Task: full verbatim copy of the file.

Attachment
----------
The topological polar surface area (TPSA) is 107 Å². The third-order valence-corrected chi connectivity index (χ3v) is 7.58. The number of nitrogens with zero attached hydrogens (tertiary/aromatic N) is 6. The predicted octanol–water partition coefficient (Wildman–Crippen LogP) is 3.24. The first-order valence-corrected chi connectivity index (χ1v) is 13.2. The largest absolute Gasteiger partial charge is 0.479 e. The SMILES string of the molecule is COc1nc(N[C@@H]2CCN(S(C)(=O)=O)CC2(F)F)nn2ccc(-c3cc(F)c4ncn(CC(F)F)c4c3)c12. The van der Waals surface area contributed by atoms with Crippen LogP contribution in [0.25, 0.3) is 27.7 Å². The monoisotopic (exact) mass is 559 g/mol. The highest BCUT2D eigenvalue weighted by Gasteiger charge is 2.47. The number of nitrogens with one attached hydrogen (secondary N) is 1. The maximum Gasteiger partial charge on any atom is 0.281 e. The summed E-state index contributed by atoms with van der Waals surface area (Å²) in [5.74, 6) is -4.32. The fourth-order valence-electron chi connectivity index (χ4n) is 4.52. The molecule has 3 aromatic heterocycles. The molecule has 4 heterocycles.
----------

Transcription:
The topological polar surface area (TPSA) is 107 Å². The third-order valence-corrected chi connectivity index (χ3v) is 7.58. The number of nitrogens with zero attached hydrogens (tertiary/aromatic N) is 6. The predicted octanol–water partition coefficient (Wildman–Crippen LogP) is 3.24. The first-order valence-corrected chi connectivity index (χ1v) is 13.2. The largest absolute Gasteiger partial charge is 0.479 e. The SMILES string of the molecule is COc1nc(N[C@@H]2CCN(S(C)(=O)=O)CC2(F)F)nn2ccc(-c3cc(F)c4ncn(CC(F)F)c4c3)c12. The van der Waals surface area contributed by atoms with Crippen LogP contribution in [0.25, 0.3) is 27.7 Å². The monoisotopic (exact) mass is 559 g/mol. The highest BCUT2D eigenvalue weighted by Gasteiger charge is 2.47. The number of nitrogens with one attached hydrogen (secondary N) is 1. The maximum Gasteiger partial charge on any atom is 0.281 e. The summed E-state index contributed by atoms with van der Waals surface area (Å²) in [5.74, 6) is -4.32. The fourth-order valence-electron chi connectivity index (χ4n) is 4.52. The molecule has 3 aromatic heterocycles. The molecule has 4 heterocycles.